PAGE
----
Killing by the books: Obama to produce manual to govern drone strikes
Two anonymous Obama administration officials claimed that explicit rules were being developed to establish clear standards and procedures for when “lethal action is acceptable,” the New York Times reported.
The administration wanted to accelerate the codification of these rules when there was a possibility that Obama would lose the November 6 presidential elections, and the “levers might no longer be in our hands,” one of the officials said.
However, since Obama was reelected to another four-year term, the rulebook “can now be finished at a more leisurely pace,” they said, adding that Obama “did not want to leave an amorphous program to his successor.”
Work on the rulebook began in the summer after it was revealed that Obama played a personal role in approving drone assassination strikes against those on the White House’s “kill list.”
The development of rulebook has sparked intergovernmental disagreements between the CIA and the departments of defense, justice and state, the anonymous officials claimed.
At the center of the debate is whether the remote-control killing should be used as a last resort against direct threats to the US, or instead be available for other purposes such as aiding allies by killing combatants and securing territory.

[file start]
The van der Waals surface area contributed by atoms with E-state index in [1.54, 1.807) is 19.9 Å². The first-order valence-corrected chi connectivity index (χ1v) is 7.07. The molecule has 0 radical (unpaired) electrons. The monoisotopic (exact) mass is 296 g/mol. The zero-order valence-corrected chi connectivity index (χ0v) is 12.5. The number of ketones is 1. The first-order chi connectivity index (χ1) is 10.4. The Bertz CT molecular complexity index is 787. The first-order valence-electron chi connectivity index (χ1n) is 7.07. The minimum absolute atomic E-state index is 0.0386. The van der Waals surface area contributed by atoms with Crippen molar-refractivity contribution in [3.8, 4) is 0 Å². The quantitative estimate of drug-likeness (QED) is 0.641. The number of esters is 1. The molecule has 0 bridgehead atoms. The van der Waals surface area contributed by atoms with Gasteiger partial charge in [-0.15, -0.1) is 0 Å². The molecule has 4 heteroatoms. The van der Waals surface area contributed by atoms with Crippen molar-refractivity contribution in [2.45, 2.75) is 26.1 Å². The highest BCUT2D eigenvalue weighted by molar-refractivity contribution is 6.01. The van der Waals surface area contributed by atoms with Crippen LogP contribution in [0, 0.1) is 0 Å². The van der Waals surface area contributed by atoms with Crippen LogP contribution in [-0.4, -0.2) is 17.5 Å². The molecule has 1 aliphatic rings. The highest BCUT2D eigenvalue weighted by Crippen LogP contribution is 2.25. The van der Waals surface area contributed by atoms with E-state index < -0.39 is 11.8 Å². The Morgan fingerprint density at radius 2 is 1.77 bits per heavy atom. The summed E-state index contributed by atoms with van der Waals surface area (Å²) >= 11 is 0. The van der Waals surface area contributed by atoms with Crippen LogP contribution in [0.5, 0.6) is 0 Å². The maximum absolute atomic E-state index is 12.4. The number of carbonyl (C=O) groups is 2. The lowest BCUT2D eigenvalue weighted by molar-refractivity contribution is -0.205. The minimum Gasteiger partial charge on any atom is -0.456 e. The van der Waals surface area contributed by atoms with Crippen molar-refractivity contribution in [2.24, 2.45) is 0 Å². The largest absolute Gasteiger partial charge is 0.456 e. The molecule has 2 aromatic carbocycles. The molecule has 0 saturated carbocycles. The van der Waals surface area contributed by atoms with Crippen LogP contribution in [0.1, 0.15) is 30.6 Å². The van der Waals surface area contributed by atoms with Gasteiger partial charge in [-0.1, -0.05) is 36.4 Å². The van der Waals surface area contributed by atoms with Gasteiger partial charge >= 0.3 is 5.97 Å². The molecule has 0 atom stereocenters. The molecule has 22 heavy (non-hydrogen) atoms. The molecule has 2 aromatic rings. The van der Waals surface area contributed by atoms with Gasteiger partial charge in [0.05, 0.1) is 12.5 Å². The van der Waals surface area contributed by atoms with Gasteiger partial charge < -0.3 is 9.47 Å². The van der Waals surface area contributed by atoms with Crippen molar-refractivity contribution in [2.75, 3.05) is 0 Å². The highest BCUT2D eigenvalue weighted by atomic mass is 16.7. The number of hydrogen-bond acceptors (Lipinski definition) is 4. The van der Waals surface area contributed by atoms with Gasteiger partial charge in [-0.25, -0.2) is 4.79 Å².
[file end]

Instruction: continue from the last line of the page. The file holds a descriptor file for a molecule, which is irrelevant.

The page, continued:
Since Obama took office in 2009, more than 300 CIA and military drone strikes have killed about 2,500 people.
However, the US drone program remains technically classified – a hardcopy of the rulebook draft is reportedly being hand-carried from office to office, rather than emailed.
Many countries, organizations and activists view drone strikes as a violation of international law. The US previously condemned assassinations when Israel used targeted killing on suspected terrorists in the West Bank and Gaza Strip.
However, after 9/11 the US adopted the policy that it is at war with Al Qaeda, and thus can legally defend itself by using drone strikes to kill suspected terrorists abroad.
During Obama’s term in office, drone strikes assassinated senior Al Qaeda officials, Yemeni rebel forces (some of whom were wearing suicide vests) and, most notably, suspected or unknown militants in attacks dubbed ‘signature strikes.’
Witnesses on the ground said that drone strikes have led to the deaths of innocent civilians.
Signature strikes are one of drone critics’ main concerns, who cite the unreliable information used to identify the targets and the risks to nearby civilians.
The UN is also taking action against the US drone war by setting up an investigation unit as early as next year, which will examine the legality of US drone attacks abroad in cases where civilians have been killed.
Medea Benjamin, activist and cofounder of antiwar group Code Pink, claimed that the US is breaking international law.
"That they are trying to write the rules for something that is illegal is disgusting," Benjamin told the Guardian. “There is nothing [in the rulebook] about taking drones out of the hands of the CIA – which is not a military organization – or getting rid of signature strikes, where there is no evidence that people are involved in terrorist activities."
The US government is currently facing two lawsuits by the American Civil Liberties Union (ACLU) and the New York Times, which challenge targeted killings and seek more information on the issue.